|Braulio Souza (centre), Executive Secretary |
to the CBD, gives closing remarks at the meeting.
There is no question that biological diversity is being lost at an unsustainable rate and that this trend needs to be halted through a variety of different approaches. Important questions exist, however, about how to pay for those approaches. To help answer those questions, several governments, as well as the European Commission and the CBD Secretariat, convened a meeting in Ecuador called the Second Dialogue Seminar on Scaling up Finance for Biodiversity from 9-12 April 2014 to discuss issues regarding financing biological diversity.
Representatives from governments, intergovernmental organizations (IGOs), NGOs and other organizations presented on a broad range of topics in plenary sessions, including: CBD and UN efforts in the area of financing (the High Level Panel on Resourcing and the Biodiversity Finance Initiative); the Global Environmental Facility's strategy for the next four years; and community monitoring of biodiversity. Jael Eli Makagon from Natural Justice presented on community protocols as a way of ensuring the full participation of Indigenous peoples and local communities in biodiversity financing. Several small group sessions were held, during which specific questions were asked by the organizers regarding many different topics, including perverse subsidies, taxation issues, and the Sustainable Development Goals.
Held under the Chatham House Rule, the meeting was a valuable opportunity for participants to come together outside of the formal setting of CBD COPs and intersessionals to discuss issues related to biodiversity finance. It is clear that issues around biodiversity financing, including the validity of assigning an economic value to biodiversity and the question whether the private sector should be involved are still up for debate. Unfortunately at this stage, participation on the part of Indigenous peoples and local communities in decisions related to financing biodiversity appears to be quite low. This is a challenge for all stakeholders, especially governments and IGOs involved in biodiversity finance to be as inclusive as possible in designing and implementing finance mechanisms.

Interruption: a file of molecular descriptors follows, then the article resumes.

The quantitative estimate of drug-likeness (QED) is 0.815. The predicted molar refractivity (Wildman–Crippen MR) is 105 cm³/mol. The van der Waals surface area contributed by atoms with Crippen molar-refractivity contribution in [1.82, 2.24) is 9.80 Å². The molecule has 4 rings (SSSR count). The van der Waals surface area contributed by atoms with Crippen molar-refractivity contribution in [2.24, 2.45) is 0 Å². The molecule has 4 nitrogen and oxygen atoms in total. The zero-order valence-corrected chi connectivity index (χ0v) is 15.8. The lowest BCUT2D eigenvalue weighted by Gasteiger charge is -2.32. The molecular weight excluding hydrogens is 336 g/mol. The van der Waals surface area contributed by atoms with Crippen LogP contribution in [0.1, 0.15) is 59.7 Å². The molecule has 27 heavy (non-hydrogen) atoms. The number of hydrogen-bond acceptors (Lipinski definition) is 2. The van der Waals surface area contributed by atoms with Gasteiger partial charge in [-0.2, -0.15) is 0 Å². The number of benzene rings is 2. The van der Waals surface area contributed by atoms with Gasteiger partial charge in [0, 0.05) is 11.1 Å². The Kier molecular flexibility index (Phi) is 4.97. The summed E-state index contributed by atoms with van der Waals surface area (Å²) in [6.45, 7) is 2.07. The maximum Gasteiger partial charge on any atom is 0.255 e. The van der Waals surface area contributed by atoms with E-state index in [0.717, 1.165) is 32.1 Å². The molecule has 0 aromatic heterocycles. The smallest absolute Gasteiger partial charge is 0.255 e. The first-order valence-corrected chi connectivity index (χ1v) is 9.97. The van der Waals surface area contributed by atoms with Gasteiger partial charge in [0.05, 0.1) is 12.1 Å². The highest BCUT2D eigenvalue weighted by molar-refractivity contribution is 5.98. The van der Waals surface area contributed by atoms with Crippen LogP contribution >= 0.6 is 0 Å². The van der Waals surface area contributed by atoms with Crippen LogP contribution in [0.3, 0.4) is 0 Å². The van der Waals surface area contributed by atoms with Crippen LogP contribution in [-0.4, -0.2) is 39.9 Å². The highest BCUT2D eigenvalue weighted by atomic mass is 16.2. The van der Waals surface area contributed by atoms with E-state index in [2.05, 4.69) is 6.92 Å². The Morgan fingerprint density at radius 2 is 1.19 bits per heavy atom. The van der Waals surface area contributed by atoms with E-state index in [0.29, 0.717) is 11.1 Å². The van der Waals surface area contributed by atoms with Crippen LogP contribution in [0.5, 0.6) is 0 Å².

One of the major goals of the meeting is to facilitate discussions to inform the upcoming meetings of the Working Group on Review of Implementation of the Convention (WGRI, June 2014) and COP-12 (October 2014). It is important for stakeholders to be aware of the ongoing discussions and decisions regarding financing biodiversity, as many important issues are still being discussed and decided upon, and WGRI and COP-12 will both likely focus on issues of financing biodiversity. For more information on Quito II, the Co-Chairs have written a report that that is available on the here.